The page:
“So, what do patients dislike about being in the health system – aside from being sick, of course? A number of things: the helplessness; the feeling of anonymity; the discontinuity of care; the rote and the repetition; being talked about and talked to, rather than talked with; the waiting; and the loneliness.”

This epitomizes my experience as a cancer patient in so many ways and it also hints at what I believe are the limitations of most Canadian hospitals.

 

What Hospitals Are Not

During my cancer surgeries I often felt an urgent need to leave the hospital and go home, I never felt relaxed or like I could take my time to heal. These days, it may be easier to define hospitals by what they are not. They are not places for the sick to get well, not unless healing takes place in the brief interval of time that makes the stay a compensated expense. My hospital treatment was primarily covered by Alberta’s universal health insurance, but I needed my personal Blue Cross insurance plan as well. Through it all I was aware that hospital beds in Alberta cost around $1000 per day and that those beds are in limited supply.

I watched as some short-term stay patients were relegated to the hallway due to the unavailability of rooms. It was a reminder of how drastically the situation for patients and their families has changed in the past couple of decades. Once hospitals were where you stayed when you were too sick to survive at home; now you go home anyway, cobbling together your own nursing services from friends, relatives and drop-in professionals.

Foothills_Hosp

The Foothills Hospital in Calgary is one of Canada’s largest medical facilities.

 

Turn Down the Noise

Like overcrowding the noise level in most hospitals has grown considerably worse over the past several decades. Dr. Brian Goldman recently discussed this topic in a blog post titled Hospitals bring down ‘da noise. Since 1960, the average daytime noise level in hospitals has gone up 200 per cent. Over the same period, the noise level at night has gone up 400 per cent. The World Health Organization says that for optimal health, the noise level in a patient’s room should be no higher than 35 decibels during the day, and 30 decibels at night. That’s the level of quiet conversation. In spite of these guidelines a 2012 study by researchers at The Ottawa Hospital found that the noise level on one unit averaged 76 decibels, that’s the noise level of a vacuum cleaner.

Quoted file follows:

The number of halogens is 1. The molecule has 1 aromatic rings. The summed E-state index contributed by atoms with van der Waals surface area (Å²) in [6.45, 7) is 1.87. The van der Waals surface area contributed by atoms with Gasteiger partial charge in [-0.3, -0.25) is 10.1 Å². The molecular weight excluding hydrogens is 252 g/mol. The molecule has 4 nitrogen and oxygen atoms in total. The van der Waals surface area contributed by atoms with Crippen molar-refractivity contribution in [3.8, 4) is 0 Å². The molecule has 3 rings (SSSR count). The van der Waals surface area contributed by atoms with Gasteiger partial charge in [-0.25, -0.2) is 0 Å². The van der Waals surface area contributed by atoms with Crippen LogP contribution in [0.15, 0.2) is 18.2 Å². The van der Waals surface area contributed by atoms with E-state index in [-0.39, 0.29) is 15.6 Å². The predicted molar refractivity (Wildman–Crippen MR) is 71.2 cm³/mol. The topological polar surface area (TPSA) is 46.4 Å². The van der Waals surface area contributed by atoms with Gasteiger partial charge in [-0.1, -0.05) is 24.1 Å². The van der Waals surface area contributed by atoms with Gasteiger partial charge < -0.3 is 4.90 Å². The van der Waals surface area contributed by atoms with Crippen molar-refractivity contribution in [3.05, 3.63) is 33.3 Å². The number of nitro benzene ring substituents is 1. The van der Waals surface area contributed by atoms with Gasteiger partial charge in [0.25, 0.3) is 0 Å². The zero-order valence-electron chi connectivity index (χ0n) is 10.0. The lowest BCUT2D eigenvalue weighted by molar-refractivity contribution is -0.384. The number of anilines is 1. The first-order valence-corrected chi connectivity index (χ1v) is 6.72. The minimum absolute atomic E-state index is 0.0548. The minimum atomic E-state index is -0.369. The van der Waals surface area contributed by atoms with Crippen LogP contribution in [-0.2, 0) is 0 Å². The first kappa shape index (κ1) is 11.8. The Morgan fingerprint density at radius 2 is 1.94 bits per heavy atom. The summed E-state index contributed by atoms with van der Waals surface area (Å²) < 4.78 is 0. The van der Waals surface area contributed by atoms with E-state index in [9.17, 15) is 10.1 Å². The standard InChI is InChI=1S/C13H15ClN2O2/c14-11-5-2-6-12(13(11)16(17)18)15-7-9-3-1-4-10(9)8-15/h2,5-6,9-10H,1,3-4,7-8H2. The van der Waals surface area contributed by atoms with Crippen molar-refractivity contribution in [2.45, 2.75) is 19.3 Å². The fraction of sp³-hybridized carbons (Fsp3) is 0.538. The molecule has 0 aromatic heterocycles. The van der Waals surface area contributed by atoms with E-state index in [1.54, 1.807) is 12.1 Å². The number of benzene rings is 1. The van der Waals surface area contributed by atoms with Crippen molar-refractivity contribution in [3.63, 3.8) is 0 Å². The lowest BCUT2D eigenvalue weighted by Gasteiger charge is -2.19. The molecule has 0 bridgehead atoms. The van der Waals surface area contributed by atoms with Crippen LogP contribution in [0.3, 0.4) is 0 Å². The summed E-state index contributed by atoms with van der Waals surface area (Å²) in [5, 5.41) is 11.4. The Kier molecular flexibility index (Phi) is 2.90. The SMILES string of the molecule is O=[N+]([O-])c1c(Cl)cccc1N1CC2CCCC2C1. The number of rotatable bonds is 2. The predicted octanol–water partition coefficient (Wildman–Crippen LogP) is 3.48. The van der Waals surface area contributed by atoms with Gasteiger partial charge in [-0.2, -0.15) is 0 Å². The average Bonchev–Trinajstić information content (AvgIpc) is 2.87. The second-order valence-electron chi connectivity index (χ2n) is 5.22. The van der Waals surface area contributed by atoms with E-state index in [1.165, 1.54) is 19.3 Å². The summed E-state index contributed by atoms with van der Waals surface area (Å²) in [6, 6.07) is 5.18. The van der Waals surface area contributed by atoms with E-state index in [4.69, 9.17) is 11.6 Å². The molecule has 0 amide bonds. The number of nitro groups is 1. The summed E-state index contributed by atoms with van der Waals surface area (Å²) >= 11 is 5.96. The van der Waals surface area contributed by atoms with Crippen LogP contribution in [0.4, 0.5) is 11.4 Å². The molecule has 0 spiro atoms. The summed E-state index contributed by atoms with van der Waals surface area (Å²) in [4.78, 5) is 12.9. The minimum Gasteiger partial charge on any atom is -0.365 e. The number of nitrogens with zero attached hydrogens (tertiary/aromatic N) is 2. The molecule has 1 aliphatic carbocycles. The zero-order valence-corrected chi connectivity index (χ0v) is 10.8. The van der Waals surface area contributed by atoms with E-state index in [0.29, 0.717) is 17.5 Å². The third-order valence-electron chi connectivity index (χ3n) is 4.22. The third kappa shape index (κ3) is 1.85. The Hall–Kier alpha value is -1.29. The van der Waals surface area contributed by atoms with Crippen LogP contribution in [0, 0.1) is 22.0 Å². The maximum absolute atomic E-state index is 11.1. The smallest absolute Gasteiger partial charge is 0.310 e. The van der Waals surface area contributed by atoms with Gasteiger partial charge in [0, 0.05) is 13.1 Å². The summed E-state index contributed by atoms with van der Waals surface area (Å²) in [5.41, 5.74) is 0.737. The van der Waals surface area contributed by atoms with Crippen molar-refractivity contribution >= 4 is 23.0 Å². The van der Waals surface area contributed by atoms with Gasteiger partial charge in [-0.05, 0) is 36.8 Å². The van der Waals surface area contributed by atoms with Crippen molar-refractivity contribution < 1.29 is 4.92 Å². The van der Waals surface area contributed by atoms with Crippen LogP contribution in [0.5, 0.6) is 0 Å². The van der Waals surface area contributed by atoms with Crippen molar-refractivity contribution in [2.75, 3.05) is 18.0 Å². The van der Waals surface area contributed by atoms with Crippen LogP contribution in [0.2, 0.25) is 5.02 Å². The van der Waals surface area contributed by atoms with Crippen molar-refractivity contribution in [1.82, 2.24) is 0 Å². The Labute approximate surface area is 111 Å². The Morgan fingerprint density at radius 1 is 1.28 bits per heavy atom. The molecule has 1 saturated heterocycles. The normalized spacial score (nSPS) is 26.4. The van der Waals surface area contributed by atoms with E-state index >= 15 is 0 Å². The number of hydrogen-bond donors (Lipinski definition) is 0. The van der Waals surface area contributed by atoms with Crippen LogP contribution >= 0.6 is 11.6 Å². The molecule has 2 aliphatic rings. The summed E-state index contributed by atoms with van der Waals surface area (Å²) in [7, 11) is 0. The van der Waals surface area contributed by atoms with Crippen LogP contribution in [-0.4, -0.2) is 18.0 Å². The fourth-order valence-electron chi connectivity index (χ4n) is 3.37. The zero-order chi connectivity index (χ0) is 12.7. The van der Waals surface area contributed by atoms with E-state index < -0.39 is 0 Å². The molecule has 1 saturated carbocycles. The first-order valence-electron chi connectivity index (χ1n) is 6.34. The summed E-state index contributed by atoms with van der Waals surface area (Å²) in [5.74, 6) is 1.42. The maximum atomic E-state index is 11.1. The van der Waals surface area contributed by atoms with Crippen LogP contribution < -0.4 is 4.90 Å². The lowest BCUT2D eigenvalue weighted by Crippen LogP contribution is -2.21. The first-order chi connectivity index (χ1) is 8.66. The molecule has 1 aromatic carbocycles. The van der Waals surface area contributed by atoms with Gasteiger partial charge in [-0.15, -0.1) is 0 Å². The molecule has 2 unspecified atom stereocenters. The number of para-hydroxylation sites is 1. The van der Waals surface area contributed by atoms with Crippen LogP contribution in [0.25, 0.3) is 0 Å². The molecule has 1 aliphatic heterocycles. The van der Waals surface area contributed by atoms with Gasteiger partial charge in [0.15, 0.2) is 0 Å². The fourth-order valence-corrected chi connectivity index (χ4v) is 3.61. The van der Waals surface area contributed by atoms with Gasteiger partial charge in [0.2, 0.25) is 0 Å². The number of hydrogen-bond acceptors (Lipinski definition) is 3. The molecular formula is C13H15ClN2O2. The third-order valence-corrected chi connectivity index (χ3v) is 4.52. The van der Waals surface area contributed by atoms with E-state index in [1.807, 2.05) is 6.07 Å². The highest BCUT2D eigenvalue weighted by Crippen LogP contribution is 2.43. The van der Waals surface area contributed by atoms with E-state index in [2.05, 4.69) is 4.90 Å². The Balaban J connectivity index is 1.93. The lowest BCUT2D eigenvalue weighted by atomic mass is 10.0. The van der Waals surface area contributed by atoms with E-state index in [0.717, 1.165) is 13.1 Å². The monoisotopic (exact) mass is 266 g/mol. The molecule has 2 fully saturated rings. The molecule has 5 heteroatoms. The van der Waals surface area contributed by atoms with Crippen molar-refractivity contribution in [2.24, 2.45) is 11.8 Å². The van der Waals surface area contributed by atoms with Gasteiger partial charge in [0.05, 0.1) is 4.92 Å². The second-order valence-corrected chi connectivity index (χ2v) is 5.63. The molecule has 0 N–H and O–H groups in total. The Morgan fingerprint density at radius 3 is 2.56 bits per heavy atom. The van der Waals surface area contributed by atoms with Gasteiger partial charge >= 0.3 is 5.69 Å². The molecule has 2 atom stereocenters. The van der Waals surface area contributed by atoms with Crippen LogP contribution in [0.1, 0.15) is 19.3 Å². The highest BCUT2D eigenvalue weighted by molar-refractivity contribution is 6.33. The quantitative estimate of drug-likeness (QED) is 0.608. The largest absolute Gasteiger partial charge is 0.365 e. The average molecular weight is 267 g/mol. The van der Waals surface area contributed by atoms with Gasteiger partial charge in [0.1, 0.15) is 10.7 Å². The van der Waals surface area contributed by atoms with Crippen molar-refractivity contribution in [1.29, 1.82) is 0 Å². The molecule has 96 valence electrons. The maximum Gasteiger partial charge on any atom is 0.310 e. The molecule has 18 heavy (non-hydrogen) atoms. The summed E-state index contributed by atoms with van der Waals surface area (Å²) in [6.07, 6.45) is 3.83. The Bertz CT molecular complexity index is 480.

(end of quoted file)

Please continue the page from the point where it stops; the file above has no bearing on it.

My personal experience gives an even more graphic example. At one point I had the misfortune of being hospitalized during some construction on the gynecologic oncology unit. Many staff members were apologetic and upset by the constant racket that we all had to endure. There were times when it sounded like a jackhammer and the noise levels had to be over 100 decibels. I believe that these circumstances were detrimental to my health and curtailed my ability to rest or heal properly. Actually, several studies have confirmed that excessive noise or disturbed sleep affects the immune system and delays recovery from major surgery.

 

Hello My Name Is

The medical professionals that I’ve encountered have all been competent, but what is often lacking is a sense that I’m a unique human being and not just a numbered chart or an illness to be discussed. British doctor Kate Granger recently passed away from cancer, but before she died she drew global attention to the impersonal care that patients in hospitals often receive. When Granger entered the hospital, her greatest anguish came from the fact that she was not treated as a person, but as an object on which tasks were performed. “I just couldn’t believe the impersonal nature of care, and how people seemed to be hiding behind their anonymity,” she recalled. Dr. Granger noted that, when people introduced themselves, it was comforting and made her feel safer and more like a person than an illness.

kate_Granger

Dr. Kate Granger left an important legacy.

While facing her own terminal cancer, Granger launched a spontaneous “Hello my name is” campaign urging health professionals to introduce themselves to patients. More than 400,000 staffers with the National Health Service in England have embraced the philosophy, and there are offshoots in Australia, France, Germany, Italy, the United States and Canada. Meanwhile the campaign is still gaining momentum on social media, the hashtag #hellomynameis has been used more than one billion times.